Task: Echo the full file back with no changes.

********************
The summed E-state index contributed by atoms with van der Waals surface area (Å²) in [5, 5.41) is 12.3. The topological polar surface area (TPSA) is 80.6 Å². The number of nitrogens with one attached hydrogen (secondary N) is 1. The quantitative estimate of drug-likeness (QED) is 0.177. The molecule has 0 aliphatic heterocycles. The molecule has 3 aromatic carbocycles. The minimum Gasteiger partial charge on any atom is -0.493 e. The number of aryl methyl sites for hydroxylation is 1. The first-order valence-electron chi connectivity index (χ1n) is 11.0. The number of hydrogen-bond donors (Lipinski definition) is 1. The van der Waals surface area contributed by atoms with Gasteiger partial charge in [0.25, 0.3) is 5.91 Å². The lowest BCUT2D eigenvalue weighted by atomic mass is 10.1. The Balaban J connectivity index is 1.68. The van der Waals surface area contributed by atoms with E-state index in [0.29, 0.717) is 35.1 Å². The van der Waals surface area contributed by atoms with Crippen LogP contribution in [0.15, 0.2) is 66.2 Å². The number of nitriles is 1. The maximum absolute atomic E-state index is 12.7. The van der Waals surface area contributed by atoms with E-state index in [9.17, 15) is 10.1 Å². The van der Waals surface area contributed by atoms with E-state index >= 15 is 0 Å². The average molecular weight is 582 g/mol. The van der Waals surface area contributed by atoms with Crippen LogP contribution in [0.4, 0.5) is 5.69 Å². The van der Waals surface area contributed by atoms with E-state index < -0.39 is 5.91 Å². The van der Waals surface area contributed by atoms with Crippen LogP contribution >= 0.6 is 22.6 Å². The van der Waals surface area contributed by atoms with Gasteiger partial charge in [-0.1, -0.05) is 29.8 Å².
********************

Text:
The summed E-state index contributed by atoms with van der Waals surface area (Å²) in [5, 5.41) is 12.3. The topological polar surface area (TPSA) is 80.6 Å². The number of nitrogens with one attached hydrogen (secondary N) is 1. The quantitative estimate of drug-likeness (QED) is 0.177. The molecule has 0 aliphatic heterocycles. The molecule has 3 aromatic carbocycles. The minimum Gasteiger partial charge on any atom is -0.493 e. The number of aryl methyl sites for hydroxylation is 1. The first-order valence-electron chi connectivity index (χ1n) is 11.0. The number of hydrogen-bond donors (Lipinski definition) is 1. The van der Waals surface area contributed by atoms with Gasteiger partial charge in [0.25, 0.3) is 5.91 Å². The lowest BCUT2D eigenvalue weighted by atomic mass is 10.1. The Balaban J connectivity index is 1.68. The van der Waals surface area contributed by atoms with E-state index in [0.29, 0.717) is 35.1 Å². The van der Waals surface area contributed by atoms with Crippen LogP contribution in [0.15, 0.2) is 66.2 Å². The number of nitriles is 1. The maximum absolute atomic E-state index is 12.7. The van der Waals surface area contributed by atoms with E-state index in [9.17, 15) is 10.1 Å². The van der Waals surface area contributed by atoms with E-state index >= 15 is 0 Å². The average molecular weight is 582 g/mol. The van der Waals surface area contributed by atoms with Crippen LogP contribution in [0.4, 0.5) is 5.69 Å². The van der Waals surface area contributed by atoms with E-state index < -0.39 is 5.91 Å². The van der Waals surface area contributed by atoms with Crippen LogP contribution >= 0.6 is 22.6 Å². The van der Waals surface area contributed by atoms with Gasteiger partial charge in [-0.1, -0.05) is 29.8 Å².